By Steve Neavling and Bernie Woodall
DETROIT (Reuters) - U.S. automakers joined other Michigan businesses on Monday in donating $8 million for new ambulances and police cars to Detroit as state-appointed emergency manager Kevyn Orr took over running the destitute city.
Bankruptcy attorney Orr slipped into city hall early on Monday before protesters opposed to his appointment had arrived to try to block his entrance. He later assured Mayor Dave Bing and city council members that he wants to collaborate with them in digging out of the city's financial hole.
"I acknowledged to the mayor that this is somewhat of a unique situation, and that we are going to work together as best we can to move forward to do what we can for the city," Orr said at a joint press conference with Bing.
Once the thriving birthplace of the auto industry and Motown popular music, Detroit has been in a long slide. It is the poorest big city in the nation and most of the 700,000 residents live in neighborhoods riven with crime and lacking basic services such as lighting, police and fire protection.
Michigan's Republican Governor Rick Snyder recruited Orr to clean up the finances of the city but his assignment is expected to extend beyond money.
Two hours after Orr's arrival, Bing announced the donation from the U.S. automakers. General Motors Co, Ford Motor Co, and Chrysler Group LLC, which have their headquarters in the Detroit area, joined Blue Cross Blue Shield of Michigan, Quicken Loans and other area companies in the effort, Mayor Dave Bing announced.
"This is an unprecedented collaboration between the business community and the mayor's office," said Bing at a press conference with business leaders and public safety officials.
The effort to fund the ambulances and police cruisers was led by Roger Penske, chief executive of Penske Automotive Group Inc, who appeared with Bing at a press conference.
Getting help from companies and foundations is key because Orr, a Washington, D.C.-based bankruptcy lawyer who worked on the Chrysler bankruptcy and restructuring in 2009, is unlikely to receive large amounts of money from the federal or state governments to bail out Detroit.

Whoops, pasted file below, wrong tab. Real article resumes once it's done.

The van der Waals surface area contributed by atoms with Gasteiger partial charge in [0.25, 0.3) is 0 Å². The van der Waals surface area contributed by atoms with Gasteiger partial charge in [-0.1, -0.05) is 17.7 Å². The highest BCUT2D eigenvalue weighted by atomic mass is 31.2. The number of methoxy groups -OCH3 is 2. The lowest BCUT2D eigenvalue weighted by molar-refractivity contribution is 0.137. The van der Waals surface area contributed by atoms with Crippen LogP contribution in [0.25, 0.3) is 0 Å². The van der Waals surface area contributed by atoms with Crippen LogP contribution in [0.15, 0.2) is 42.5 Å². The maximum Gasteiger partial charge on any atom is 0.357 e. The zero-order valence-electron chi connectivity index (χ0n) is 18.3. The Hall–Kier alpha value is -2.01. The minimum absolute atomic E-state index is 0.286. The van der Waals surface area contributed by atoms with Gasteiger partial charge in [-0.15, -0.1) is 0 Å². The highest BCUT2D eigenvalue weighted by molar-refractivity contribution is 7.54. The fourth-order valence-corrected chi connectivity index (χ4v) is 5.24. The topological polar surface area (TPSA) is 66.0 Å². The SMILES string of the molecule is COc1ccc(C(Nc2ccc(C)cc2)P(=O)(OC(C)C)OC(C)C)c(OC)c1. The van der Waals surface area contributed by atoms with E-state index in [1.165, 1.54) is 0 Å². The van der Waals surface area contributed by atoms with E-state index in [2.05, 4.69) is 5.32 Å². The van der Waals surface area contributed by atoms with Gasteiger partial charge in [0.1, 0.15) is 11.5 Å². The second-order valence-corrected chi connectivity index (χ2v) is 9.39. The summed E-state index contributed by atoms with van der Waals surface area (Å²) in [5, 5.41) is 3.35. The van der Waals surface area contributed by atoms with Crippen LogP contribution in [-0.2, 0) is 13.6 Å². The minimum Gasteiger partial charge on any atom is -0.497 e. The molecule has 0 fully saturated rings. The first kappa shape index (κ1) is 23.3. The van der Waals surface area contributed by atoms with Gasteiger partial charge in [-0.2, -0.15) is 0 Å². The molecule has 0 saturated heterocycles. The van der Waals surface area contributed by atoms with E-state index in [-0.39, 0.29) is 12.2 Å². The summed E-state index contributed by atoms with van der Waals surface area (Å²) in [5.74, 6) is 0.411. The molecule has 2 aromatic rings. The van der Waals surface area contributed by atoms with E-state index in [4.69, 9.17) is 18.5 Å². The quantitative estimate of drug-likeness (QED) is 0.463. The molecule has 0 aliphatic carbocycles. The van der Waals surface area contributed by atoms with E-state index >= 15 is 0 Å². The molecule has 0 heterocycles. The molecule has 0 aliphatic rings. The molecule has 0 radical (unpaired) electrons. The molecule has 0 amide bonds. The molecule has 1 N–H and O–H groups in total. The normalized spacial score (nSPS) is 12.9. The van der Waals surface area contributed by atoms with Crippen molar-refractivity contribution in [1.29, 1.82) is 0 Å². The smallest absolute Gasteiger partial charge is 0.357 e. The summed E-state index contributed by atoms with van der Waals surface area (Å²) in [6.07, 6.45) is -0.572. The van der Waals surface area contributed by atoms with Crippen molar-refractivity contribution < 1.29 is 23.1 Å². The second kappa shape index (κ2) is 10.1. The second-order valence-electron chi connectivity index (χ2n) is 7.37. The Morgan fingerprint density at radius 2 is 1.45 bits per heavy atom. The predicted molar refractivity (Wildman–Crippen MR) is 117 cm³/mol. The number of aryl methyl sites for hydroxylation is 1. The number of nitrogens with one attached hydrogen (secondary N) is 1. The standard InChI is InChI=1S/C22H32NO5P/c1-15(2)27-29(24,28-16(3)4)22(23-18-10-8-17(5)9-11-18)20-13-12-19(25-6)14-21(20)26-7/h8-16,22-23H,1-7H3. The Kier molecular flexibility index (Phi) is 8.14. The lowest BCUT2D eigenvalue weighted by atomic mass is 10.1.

The companies donated money to a tax-exempt nonprofit that will in turn lease the vehicles to the city, and well as pay for their upkeep.
Joe Hinrichs, Ford's head of North and South America, said each of the three companies will provide roughly the same amount of 100 police cruisers, which Penske said would be delivered in 60 to 90 days.
Penske said the 23 ambulances will be on the streets in 120 to 150 days.
Bing said the city's current fleet of 23 ambulances is aging and prone to mechanical failures. Some have 250,000 to 300,000 miles on them and of the 23, four or five are out of service on any given day.
City officials have said that over the past three months as few as 10 to 14 ambulances are available at times for the city of 700,000 people and 143 square miles.
Some of the older ambulances and police cruisers will be retired once the new leased ones arrive.
On January 29, two children, ages 4 and 6, were unconscious after a fire consumed their west-side Detroit home. As firefighters tried to resuscitate the children, paramedics failed to arrive. So firefighters rushed the two children in a fire rig to the hospital. The 6-year-old died, and his brother barely survived.
Orr has said improving public safety is a top priority but he did not outline any specific steps on his first day.
He has said that he wants to avoid Detroit filing for bankruptcy, which would be the largest municipal bankruptcy in U.S. history.
A few dozen protesters gathered in front of Detroit's city hall on Monday, objecting to an unelected manager. So far, protests over the state takeover of Detroit have been sparsely attended and peaceful.
(Reporting by Steve Neavling and Bernie Woodall in Detroit; Editing by Greg McCune, Steve Orlofsky and Tim Dobbyn)